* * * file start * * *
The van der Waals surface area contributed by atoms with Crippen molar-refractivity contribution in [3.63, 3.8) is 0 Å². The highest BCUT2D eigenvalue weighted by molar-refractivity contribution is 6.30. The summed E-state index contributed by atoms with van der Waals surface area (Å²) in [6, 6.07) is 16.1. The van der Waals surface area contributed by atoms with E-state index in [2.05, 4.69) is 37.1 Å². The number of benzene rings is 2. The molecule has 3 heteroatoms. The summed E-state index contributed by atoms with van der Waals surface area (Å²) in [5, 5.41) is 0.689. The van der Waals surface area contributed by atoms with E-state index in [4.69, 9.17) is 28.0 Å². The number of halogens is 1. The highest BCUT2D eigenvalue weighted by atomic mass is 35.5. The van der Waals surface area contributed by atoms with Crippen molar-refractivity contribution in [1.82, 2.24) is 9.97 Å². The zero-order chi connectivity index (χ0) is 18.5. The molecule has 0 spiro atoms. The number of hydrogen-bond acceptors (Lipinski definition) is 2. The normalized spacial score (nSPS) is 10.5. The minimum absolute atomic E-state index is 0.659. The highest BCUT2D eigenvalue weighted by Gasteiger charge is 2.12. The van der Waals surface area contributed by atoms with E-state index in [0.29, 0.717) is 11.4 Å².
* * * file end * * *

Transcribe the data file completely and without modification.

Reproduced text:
The van der Waals surface area contributed by atoms with Crippen molar-refractivity contribution in [3.63, 3.8) is 0 Å². The highest BCUT2D eigenvalue weighted by molar-refractivity contribution is 6.30. The summed E-state index contributed by atoms with van der Waals surface area (Å²) in [6, 6.07) is 16.1. The van der Waals surface area contributed by atoms with E-state index in [2.05, 4.69) is 37.1 Å². The number of benzene rings is 2. The molecule has 3 heteroatoms. The summed E-state index contributed by atoms with van der Waals surface area (Å²) in [5, 5.41) is 0.689. The van der Waals surface area contributed by atoms with E-state index in [4.69, 9.17) is 28.0 Å². The number of halogens is 1. The highest BCUT2D eigenvalue weighted by atomic mass is 35.5. The van der Waals surface area contributed by atoms with Crippen molar-refractivity contribution in [1.82, 2.24) is 9.97 Å². The zero-order chi connectivity index (χ0) is 18.5. The molecule has 0 spiro atoms. The number of hydrogen-bond acceptors (Lipinski definition) is 2. The normalized spacial score (nSPS) is 10.5. The minimum absolute atomic E-state index is 0.659. The highest BCUT2D eigenvalue weighted by Gasteiger charge is 2.12. The van der Waals surface area contributed by atoms with E-state index in [0.29, 0.717) is 11.4 Å².